Yashima: Wow, the most complex, I would have to say that people ARE the leadership job. People would like to get into leadership because of titles, and the title is great, and the paycheck is greater (she laughs), but at the end of the day as a leader, you are not just a subject matter expert, you now get into the people business, and the bulk of your day is managing people.
So, even as an entrepreneur, and when I go in as a consultant, I am always advising executives, particularly in the C-suite, when I look at their calendar and I look at what it is that they are doing throughout the day, I let them know that they are not spending enough time with people. When I think about the most challenging part of what I do, it is very easy to want to master things, to master marketing campaigns, to master communication platforms, to master social media blitzes…stuff is easy to manage.
I do not manage stuff; I manage the people of the stuff. When you bring people along, when you mature them, when you raise them, when you expand them, when you build capacity for your client, if that is a company, or an individual, the campaign stuff comes along. But if I am not able to morph the mindset of the individual that I am working with, or if I am unable to change the corporate culture of the company that I am supporting, I will not be effective at the stuff very long, because stuff fades, it is fleeting, but people are the mainstay of any organization. You have got to get the people business right, and if you cannot engage them, and let them stay and ingratiate them, and bring them on board with you where they can catch your vision and run with it, then you really are not in a business that is sustainable over time.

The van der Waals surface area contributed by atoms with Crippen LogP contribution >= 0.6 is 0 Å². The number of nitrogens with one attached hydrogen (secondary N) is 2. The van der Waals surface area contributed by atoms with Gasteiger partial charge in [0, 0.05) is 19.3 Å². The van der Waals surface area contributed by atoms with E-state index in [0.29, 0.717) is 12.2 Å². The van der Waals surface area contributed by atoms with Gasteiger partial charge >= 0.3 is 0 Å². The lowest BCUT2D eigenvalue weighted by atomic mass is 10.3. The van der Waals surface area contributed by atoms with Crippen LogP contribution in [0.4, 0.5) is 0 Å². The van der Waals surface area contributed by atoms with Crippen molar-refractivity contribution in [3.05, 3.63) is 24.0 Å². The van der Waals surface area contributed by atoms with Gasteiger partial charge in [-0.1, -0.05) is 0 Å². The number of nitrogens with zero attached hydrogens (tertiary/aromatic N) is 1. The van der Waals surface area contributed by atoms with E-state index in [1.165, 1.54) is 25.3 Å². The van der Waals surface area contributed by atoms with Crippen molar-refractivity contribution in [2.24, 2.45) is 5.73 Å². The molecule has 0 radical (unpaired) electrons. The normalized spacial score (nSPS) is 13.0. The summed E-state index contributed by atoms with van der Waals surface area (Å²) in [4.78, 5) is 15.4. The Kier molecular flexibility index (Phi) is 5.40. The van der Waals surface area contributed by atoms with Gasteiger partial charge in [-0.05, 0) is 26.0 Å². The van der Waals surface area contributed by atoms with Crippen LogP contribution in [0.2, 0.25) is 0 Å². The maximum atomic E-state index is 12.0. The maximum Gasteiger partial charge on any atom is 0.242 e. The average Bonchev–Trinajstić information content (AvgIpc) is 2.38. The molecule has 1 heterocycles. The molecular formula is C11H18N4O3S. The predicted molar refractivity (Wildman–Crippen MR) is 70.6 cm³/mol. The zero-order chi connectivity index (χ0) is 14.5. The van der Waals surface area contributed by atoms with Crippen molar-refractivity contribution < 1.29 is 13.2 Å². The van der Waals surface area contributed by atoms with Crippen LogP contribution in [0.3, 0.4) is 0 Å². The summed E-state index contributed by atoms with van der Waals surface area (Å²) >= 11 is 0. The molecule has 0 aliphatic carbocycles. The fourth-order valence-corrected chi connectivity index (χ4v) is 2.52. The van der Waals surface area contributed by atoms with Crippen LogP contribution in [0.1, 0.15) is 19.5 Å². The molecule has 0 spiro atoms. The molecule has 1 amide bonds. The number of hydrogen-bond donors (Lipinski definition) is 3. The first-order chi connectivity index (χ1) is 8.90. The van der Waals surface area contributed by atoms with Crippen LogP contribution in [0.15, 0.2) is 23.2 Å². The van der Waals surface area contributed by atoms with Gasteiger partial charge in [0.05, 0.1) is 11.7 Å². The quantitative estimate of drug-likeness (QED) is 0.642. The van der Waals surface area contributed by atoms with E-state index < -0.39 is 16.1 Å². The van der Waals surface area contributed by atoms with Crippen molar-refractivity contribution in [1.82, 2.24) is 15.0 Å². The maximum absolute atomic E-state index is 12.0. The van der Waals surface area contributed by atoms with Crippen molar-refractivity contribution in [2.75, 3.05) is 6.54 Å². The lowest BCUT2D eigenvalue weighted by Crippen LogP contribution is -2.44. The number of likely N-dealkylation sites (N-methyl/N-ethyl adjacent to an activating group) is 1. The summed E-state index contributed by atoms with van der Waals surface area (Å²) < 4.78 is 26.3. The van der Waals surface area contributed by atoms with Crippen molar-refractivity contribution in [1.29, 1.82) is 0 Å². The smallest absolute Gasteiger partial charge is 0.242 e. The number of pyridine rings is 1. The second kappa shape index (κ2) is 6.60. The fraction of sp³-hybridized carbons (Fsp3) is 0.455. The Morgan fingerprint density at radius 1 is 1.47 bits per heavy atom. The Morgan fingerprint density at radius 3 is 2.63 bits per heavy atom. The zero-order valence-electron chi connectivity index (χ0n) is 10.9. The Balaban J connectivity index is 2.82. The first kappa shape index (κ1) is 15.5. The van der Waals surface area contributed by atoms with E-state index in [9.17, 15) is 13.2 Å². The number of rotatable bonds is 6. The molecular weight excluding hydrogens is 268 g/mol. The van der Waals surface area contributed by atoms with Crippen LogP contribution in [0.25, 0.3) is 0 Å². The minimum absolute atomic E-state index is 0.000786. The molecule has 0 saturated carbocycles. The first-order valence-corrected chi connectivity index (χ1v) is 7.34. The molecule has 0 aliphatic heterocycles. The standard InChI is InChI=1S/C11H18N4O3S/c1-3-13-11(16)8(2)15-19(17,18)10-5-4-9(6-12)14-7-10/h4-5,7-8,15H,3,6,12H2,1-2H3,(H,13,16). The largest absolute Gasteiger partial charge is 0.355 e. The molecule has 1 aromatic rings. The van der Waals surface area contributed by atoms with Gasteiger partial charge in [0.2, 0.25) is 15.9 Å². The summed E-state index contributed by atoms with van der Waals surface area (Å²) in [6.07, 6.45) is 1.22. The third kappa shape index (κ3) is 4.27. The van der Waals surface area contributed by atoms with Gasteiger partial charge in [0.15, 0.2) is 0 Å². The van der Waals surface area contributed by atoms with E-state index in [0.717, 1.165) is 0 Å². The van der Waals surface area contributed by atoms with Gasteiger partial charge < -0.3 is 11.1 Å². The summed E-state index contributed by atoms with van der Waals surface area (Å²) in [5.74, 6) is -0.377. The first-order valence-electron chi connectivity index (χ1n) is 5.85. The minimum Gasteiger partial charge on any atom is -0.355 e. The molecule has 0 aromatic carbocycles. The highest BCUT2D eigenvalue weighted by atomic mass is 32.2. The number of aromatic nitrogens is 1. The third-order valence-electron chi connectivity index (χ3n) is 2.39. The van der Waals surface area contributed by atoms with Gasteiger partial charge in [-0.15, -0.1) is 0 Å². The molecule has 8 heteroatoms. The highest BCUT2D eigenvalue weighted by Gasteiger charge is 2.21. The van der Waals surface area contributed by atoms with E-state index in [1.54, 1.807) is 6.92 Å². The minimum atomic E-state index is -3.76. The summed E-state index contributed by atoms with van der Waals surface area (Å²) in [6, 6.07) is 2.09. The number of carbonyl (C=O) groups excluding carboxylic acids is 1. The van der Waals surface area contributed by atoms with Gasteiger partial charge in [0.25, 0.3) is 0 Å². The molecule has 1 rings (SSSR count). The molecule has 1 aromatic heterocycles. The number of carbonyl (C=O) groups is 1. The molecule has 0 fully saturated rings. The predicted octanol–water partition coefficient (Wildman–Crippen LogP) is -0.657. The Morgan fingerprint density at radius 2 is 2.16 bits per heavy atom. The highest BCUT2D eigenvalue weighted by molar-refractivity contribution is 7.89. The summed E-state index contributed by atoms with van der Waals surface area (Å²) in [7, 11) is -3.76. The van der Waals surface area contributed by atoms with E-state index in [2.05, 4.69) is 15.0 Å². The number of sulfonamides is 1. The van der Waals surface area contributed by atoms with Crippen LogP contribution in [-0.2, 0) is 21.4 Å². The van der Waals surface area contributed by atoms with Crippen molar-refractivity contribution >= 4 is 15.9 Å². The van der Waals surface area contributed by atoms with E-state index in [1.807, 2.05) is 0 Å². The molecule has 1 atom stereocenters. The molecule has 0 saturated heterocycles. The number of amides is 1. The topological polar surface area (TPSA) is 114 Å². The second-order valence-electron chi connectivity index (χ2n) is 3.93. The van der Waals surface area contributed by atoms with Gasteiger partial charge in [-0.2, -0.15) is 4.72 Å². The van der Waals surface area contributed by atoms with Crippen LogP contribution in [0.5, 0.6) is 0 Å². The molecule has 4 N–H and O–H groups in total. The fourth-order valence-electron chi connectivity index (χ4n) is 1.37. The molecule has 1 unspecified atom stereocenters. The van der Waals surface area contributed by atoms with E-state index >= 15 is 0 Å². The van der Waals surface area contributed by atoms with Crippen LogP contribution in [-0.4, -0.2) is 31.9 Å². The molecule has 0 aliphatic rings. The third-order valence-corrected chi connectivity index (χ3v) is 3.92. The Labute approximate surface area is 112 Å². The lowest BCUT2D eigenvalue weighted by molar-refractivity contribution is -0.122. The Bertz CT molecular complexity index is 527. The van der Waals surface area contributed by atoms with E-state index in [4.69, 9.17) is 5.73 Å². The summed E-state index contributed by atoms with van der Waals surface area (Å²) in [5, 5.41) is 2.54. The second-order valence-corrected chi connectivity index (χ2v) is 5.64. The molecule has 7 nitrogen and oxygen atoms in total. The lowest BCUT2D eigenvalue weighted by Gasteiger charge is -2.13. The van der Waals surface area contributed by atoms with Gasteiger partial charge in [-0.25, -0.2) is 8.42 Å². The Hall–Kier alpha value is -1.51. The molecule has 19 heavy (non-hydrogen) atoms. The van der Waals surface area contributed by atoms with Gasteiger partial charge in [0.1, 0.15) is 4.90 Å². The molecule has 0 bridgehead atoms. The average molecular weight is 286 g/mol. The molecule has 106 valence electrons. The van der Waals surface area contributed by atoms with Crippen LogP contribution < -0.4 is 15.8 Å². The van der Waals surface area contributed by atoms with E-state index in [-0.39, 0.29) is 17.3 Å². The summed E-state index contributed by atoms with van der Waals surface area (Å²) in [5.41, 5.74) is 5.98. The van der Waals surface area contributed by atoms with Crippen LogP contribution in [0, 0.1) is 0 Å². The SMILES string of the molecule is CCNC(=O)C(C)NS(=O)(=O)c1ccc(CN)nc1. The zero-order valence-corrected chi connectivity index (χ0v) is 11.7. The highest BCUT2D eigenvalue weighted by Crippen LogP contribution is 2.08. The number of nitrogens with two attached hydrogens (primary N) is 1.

Destinee: Absolutely brilliant! In one of your articles that I did read you remind the readers that failure is not defeat, is that something that you felt that you had to learn on your own, or was that something that you always knew to stand by?
Yashima: I wish that I did know that always, but I did not, I had to absolutely learn that. I wish that was a lesson that was just intrinsic that every parent teaches a child, or every teacher teaches students, but it is not a part of our culture. We shun failure, that is more prevalent in our culture, and when we fail, we just saw in the media this week, or we have been seeing it for the past several weeks, that failure, or defeat that is not taken well can be dangerous. It is a tragedy when that happens, and it is only because we are not taught to fail, but a business principle is fail fast.